What are the benefits of distributing takeaway menus?
By Kevin Moyse
There are many ways to market and advertise your takeaway or restaurant, but the best and most efficient way is by designing, printing and distributing takeaway menus. Takeaway menus are used to attract new customers as well as reminding existing customers of your products. Always remember that good menu design will make you money!
The catchment area for takeaway food delivery is roughly within a 5 mile radius of the shop, this will increase or decrease depending on location as densely populated areas tend to have a much smaller catchment area. On average the potential market for any takeaway is between 5,000 and 25,000 homes. If you have a large number of competitors within your catchment area remember to make your menu different and don’t just supply the same food as your competitors. Be different and offer “House Specialities” that are only available at YOUR restaurant or takeaway. A food outlets motto should always be – “variety is the spice of life” make your food different and your menu will automatically become different. Stand out from your competitors, don’t allow your restaurant or takeaway to be just another Indian, Chinese or Pizzeria – be the one with an exciting menu full of great sounding food the reader has not eaten before, it is more likely to catch the eye and be ordered from. You want the menus reader to say “wow that sounds good, I’ve never heard of that before I really want to try it!”
The major benefit of distributing takeaway menus within your catchment area is that you are reaching your clients directly. Menus can be distributed using distribution companies. Ideally you want your menu as a “solus” or “solo” drop, i.e. your printed menu is delivered door to door all on its own. Unfortunately these are sold at premium rates. If you cannot afford to be the only leaflets distributed make sure that you are the ONLY food menu in a bundled multi leaflet drop. Try to ask nicely if your takeaway menu can be on the top or bottom of the pile as there is more chance of it being seen when the pile is picked up by a member of the household. Also ensure that the distribution company uses high quality, waterproof delivery bags! A soggy menu is a binned menu.
There are a few alternatives to using leaflet distribution companies. Firstly you could organise your own staff to deliver them during the day when your takeaway is closed. Dropping them at one end of a road then parking at the opposite end to wait for them while they post them door to door. This may cost you overtime but will be cheaper than using a company. The downside is that the distribution may be slower while the upside is that you can select the more preferable areas first and you know that the menus are definitely delivered: the biggest complaint from takeaway owners is the reliability of Distribution Company staff is that they often dump menus on waste ground or just throw them in rubbish bins.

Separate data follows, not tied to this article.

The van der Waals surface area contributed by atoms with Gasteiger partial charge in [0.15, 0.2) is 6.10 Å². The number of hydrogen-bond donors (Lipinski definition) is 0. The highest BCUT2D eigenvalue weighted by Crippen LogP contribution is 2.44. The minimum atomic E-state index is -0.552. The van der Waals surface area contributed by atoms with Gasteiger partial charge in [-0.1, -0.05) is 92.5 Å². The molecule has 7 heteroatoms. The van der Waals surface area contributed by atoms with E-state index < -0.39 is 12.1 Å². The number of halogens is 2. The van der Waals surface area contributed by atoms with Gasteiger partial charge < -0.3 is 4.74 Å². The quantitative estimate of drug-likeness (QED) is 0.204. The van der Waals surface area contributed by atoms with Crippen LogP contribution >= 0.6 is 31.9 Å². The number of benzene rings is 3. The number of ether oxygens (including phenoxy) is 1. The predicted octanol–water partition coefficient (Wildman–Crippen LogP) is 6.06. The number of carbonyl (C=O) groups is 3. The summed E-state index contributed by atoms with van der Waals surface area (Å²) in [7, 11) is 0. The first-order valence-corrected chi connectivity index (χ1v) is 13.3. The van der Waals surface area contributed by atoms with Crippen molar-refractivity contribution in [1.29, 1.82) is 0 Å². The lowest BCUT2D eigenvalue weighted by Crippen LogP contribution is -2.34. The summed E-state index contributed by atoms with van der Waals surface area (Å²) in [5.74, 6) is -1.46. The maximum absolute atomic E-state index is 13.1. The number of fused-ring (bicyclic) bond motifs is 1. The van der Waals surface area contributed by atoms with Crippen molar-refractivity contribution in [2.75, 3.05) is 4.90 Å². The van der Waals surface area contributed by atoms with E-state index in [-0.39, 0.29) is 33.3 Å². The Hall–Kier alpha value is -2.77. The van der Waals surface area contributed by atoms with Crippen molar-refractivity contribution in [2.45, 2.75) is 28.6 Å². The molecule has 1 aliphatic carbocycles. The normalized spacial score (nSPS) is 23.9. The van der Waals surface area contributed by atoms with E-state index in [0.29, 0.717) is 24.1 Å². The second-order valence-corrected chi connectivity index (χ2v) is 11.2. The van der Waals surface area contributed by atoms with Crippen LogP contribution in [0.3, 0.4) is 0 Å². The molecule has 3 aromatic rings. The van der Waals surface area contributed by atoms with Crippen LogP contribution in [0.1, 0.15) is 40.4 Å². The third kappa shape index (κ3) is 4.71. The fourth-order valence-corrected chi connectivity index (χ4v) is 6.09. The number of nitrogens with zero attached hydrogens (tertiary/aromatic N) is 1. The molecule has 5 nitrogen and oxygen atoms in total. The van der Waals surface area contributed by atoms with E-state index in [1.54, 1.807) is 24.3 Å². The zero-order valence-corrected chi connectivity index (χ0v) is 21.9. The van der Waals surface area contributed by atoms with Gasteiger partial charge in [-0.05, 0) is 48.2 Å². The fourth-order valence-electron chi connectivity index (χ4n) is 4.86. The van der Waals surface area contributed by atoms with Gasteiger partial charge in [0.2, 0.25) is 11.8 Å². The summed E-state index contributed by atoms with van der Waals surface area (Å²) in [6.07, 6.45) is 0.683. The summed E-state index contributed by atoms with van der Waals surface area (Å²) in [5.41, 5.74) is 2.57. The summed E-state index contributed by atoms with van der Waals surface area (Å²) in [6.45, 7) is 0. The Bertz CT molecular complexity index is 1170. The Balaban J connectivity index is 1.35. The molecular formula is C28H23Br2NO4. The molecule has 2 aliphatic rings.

Distributing menus within your local free newspaper, often called “inserts”, is an economical alternative to distribution companies. One advantage of this method is that the menus can be delivered to selected areas or postcodes or all at the same time within your catchment area, make sure that you are fully prepared for the volume of orders that this method can generate over a short period. This method of blanket distribution is more suited to new takeaways without an existing client base; again make sure that your business can cope with large numbers of orders. Using only selected postcodes is good because you can choose the more affluent or more likely areas to generate orders from your menu.
Alter the design of your menu enough for each print run so that it is easily noticeable as a new menu, the date the menu is designed is good to place on the menu somewhere so that households know which the newest menu version is. The design change could be as simple as altering the main base colour of the menu designs, i.e. changing the background menu colour. A more drastic change could be changing the size or shape the menu is printed, for example changing a normal A4 from 297mm x 210 mm to 420mm x 149mm – the menu is still the same sized area i.e. half of A3 but it is halved in the opposite plain. For tips on good menu design please see the article here What is good menu design.
Another impactful strategy of menu printing, particularly for restaurants is to create a “new client special package” wherein they need to bring the printed menu into the takeaway or restaurant to avail certain discounts. This will definitely indulge them to interact, be affected and do their own share of action through buying your product offers.